The scenes between Jaye and Heidi are so much fun to watch it’s almost possible to forget about everything else going on in the show. Yet there’s a lot more worth seeing, as “Lying Pig” continues the trend of engaging the show’s entire cast. Heidi’s arrival is only the first major development from last week, the second being Aaron and Mahandra falling into bed. We get to see the awkward morning after, with Mahandra saying what happened didn’t happen and then spending the whole day freaking out about sleeping with a member of the family she’s been close with for years—to the point that she’s confusing Eric constantly by referring to him as “like a brother” to Jaye or Heidi. After seeing Mahandra regularly much more self-possessed than Jaye—weird fangirl moments aside—it’s fun to see her so flummoxed, particularly since she can’t confide in Jaye and Aaron seems more amused by this than anything else. (Lee Pace’s pleased, “So I make love like a black man?” wins the award for funniest delivery this week—a highly competitive week in that category.)


Relationship problems aren’t limited to the younger cast members, either. Darrin and Karen, after missing the events of “Safety Canary,” are back from a medical conference where the latter is miffed her husband spent his off-hours playing cards with the boys. As such, she’s in a prime position for someone to pay attention to her, as happens when a handsome Irish doctor helps her clean gum off her shoe (gum spit out by Jaye at the behest of the muses, proof they’re entities capable of multitasking). He also praises her books and invites her to dinner.

It’s a subplot that demonstrates the strengths of Diana Scarwid and William Sadler’s performances in a limited amount of time. Scarwid could have portrayed Karen as an uptight blue-blood matriarch, but there’s a sense of humor to her bearing that defies the usual stereotypes. And Sadler plays his absent-mindedness for laughs successfully every time, first as he’s brushing off the threat of an increasingly apoplectic Sharon’s objections and then as he is brought to panic once he sees what his wife’s wearing.


“Lying Pig” builds all of this activity to a fantastic climax at the Barrel, as Karen’s date, Aaron’s muse-hunting, and Jaye’s efforts to tell Eric the truth all cause the bar to blow up marvelously. Aaron comes by to claim the fish on his muse scavenger hunt, but gets pulled into a backroom by Mahandra for her to firmly tell him nothing is happening, right up until the point something happens and she jumps his bones again. Darrin and Sharon spy on Karen’s date from the room, Darrin’s driven to defend his claim once Chambers gets too forward—channeling his youngest daughter from her own relationship brawl—and his wife swoons back into his arms. And keeping with the episode’s desire to kick Jaye’s emotions around, Aaron not grabbing the fish right away means that it’s there telling Jaye to “shut it” at the exact moment when she bursts into the Barrel, meaning it’s Heidi who gets to break the truth and beg forgiveness as Jaye’s forced into silence.

All this romance swirling around Eric leads him to decide that he needs to fight for something, and mending his vows seems the most logical course of action in the moment. (A moment hilariously greeted by a series of “Awwww”s from a previously unseen bar clientele.) Jaye’s forced to watch every minute of it, even having to attend the chapel where the wedding takes place—to keep Mahandra from sabotaging it—and in the end she’s forced to be a witness. If the rest of the episode seems like the muses are being cruel to Jaye, this is torture. Perhaps Sister Katrina’s theory on their demonic nature has a glint of truth to it.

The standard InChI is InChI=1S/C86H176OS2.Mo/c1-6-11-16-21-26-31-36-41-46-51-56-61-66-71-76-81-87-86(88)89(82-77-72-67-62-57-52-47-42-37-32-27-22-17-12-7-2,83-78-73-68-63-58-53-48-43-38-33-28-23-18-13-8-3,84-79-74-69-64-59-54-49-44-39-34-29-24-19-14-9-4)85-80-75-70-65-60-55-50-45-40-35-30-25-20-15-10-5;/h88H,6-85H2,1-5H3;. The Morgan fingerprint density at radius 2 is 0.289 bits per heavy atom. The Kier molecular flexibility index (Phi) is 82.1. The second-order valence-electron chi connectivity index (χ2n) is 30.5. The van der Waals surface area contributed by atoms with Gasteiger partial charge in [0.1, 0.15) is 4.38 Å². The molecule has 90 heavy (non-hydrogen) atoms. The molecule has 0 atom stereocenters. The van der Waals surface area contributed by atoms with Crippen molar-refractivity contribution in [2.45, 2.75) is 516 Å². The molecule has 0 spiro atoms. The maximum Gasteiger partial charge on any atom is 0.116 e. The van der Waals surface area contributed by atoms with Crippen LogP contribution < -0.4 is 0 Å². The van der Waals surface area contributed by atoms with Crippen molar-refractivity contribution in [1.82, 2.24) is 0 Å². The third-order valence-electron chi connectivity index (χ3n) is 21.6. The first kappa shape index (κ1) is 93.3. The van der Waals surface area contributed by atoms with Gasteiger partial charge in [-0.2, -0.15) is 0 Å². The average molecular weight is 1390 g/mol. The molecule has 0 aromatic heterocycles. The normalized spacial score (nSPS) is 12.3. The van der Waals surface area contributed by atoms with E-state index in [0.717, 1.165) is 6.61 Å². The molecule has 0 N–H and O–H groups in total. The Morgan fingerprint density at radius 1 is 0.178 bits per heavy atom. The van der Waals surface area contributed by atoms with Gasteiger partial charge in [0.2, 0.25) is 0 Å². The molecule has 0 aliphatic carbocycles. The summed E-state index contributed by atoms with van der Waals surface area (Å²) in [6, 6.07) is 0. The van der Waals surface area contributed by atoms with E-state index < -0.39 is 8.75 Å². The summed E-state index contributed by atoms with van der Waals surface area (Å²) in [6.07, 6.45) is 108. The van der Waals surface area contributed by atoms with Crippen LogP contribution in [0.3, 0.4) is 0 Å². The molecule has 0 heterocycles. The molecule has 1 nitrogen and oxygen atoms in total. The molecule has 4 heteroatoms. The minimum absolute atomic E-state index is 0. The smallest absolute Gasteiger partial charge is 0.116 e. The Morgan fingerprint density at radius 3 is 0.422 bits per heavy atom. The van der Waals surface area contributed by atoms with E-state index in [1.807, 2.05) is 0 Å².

At least it seems that way to Jaye, who misses the true spirit of their instructions. Eric mentions that all of this conflict has been tearing him up inside, and to finally face it head-on and realize he can’t just walk away leaves him feeling free. His choice of words—“Not honoring them was literally breaking me in half”—reveals the tilted focus of the muses in a classic Wonderfalls twist, but for once the resolution is far from bringing our protagonist peace. Her heart’s broken, and by the end of “Lying Pig” the Wonderfalls writers have done a fine job of doing that to the viewers too.

Stray observations:

  • Out of curiosity I went back to “Wax Lion” and confirmed that Jewel Staite did not appear in the pilot as Heidi in Eric’s initial flashback—that cameo is performed by an actress named Corry Carpf . The bellhop, however, was played by Morgan Drmaj in both appearances.
  • Casting trivia, part one: Staite’s a card-carrying member of the Fullerverse, as in addition to her appearance here she also played a goth girl in the first season finale of Dead Like Me. Since Staite also cut her teeth on serial-killer TV with her stint on The Killing this summer, I hope Fuller finds a part for her on Hannibal next year, preferably in an Alana Bloom-centric episode.
  • Casting trivia, part two: I missed this when reviewing “Pink Flamingos,” but I should have mentioned that The L.A. Complex contained a mini-Wonderfalls reunion, because Chelan Simmons was a regular on that show in its first season.
  • Aaron’s muse collection ends with a little shrine in his room where he asks them to talk, adding a mildly desperate “Please?” at the end of the sentence. Nice to see his crisis of faith remains in consideration.
  • Favorite moment of Darrin’s fight: the quick removal of his glasses and handing them to Sharon without breaking a sweat.
  • Best Caroline Dhavernas expression this week: The steely “Don’t mess with me, bitch” look on her face when Heidi grabs her arm.
  • Okay, maybe one other memorable fight scene moment. “Fine, I’m the crazy one… But I had the snake!” “Well, it’s my snake and I want it back!” [Beat.] “The snake… That’s a penis reference, right?” “No, God! With a mind that works like that no wonder you cheated on your honeymoon.”
  • Karen on Dublin: “As I recall, a man vomited on my shoe as I stepped out of the taxi. And then again as I went out for breakfast the following morning.”
  • Mahandra: “You just let him walk out of here with the Heidi ho?” Jaye: “I wish I’d said that.”
  • “You’re not that guy.” “No, I’m not.” “And that’s why I’m crazy about you.”

Next week: Jaye’s dread over letting Eric go back to Heidi only grows worse in “Cocktail Bunny” when she thinks the other woman is going to murder her husband. If Wonderfalls had been made a decade later, this episode would have been the prime spot for a Hannibal crossover.